I had a friend who sought asylum in the US after fleeing Russia. She told me she would stand in line in Russia for hours to buy a pair of shoes. When she got to the front of the line she would buy a pair. It didn't matter if they were the right color or the right style and it mattered little if they were even the right size. She bought shoes.
I had a friend who sought asylum in the US after fleeing Russia. She told me she would stand in line in Russia for hours to buy a pair of shoes. When she got to the front of the line she would buy a pair. It didn't matter if they were the right color or the right style and it mattered little if they were even the right size. She bought shoes. The first time she went clothes shopping in the US, she walked into a store and was greeted with shirts of various styles and colors and sizes. The quantity of things to choose from was overwhelming. After a while, she left the store empty-handed. Without some past experience, choosing between that many things was just too much for her.
Finding the "right" church can be equally daunting and it certainly isn't as easy as it used to be. There was a time when church was the same denomination as your parents and it was the closest one, just down the road. Today there are dozens if not hundreds of choices from the little white church just down the street to the mega-church just off the freeway.
Many people approach this problem by church "shopping", cruising around to find a church that is just "right", right speaker/teacher, right music, right service projects, right people. Unfortunately, Goldilocks, that church only exists in fairy tales. The key, I've found, is to be "intentional" in your search and your choices.
A few decades ago I ran screaming from the church after being a pawn caught in the middle of a church split-divorce, and narrowly escaping the cult of one designated as a part of the Counterfeit Revolution. After that, I survived for a quarter of a century alone, just me and God, and I was quite happy with the way things were. The image branded in my mind was that church was not to be trusted.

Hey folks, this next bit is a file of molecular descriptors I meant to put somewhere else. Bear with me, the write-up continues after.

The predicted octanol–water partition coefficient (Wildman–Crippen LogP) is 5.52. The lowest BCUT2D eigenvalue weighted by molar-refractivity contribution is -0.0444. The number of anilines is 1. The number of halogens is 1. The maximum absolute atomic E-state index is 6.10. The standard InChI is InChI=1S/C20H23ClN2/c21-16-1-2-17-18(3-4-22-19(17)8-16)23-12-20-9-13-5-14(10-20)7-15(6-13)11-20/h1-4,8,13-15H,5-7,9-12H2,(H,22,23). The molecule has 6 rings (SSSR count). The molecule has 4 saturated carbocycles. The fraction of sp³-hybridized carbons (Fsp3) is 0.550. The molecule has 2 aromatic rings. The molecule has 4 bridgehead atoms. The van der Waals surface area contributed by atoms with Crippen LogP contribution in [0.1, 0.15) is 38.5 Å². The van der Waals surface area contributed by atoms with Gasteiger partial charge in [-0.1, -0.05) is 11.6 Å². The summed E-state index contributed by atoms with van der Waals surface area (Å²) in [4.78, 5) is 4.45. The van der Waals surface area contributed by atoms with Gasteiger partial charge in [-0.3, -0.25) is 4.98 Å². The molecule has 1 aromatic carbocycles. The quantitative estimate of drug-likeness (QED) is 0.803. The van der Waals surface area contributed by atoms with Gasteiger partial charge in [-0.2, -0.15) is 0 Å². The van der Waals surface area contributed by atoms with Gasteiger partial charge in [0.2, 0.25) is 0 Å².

A few years ago, between being stuck in a rural area where church was "the" source of social activity and a renewed understanding that the Bible does command that we get together whether we like it or not, a wild and easily spooked person wandered back into that realm with great trepidation. From this start I set sail on the great ocean of churches. There were a lot of them! As I gained my church legs, I became more intentional in my choices of churches to explore, as well as learning my own spirituality.
In the past four years, I've visited and seriously considered more than 20 churches. I've also evaluated and cyber-stalked nearly 200 online before visiting the ones I did. That is a lot of work. I don't expect most people to have the heart to wade through that much stuff to make a decision. I can imagine that many people would find that level of choice as daunting as the Russian woman confronted with a sea of shirts in the department store.
A big part of this search was knowing my own spirituality. Just as there are personality tests to tell you which royal you might have been in the 16th century or what your Myers-Briggs type you are, there are ways of defining how you most naturally experience God. I also took a good look at the differences between generations, noticed how different generations did church differently, and learned what my generational archetype is. This knowledge allowed me to winnow down the churches significantly.
I prioritized the things that were important to me in a church. These included my expected level of intimacy, how balanced the church was between being "perfect" and loving someone "just the way they are" without ever expecting change, how open they were to differences, whether those differences be tattoos or musical choices or even someone who dares to see Song of Songs as a story of a woman with two lovers instead of one. I tested the entire church, which is to say I tried to go beyond being the church "consumer" in the pew otherwise known as worship, to attending small groups, finding service projects, and initiating contact "outside" the church structures and forms.
I took intentional steps at each juncture to refine my optimal church in my mind. I didn't spend eternity waiting for "the right one". I set my mind to accept churches that were "good enough" knowing none would ever be perfect.
The details of how I followed through on each of these areas is far more than a simple article can cover. Care to come on a journey and see how this happened?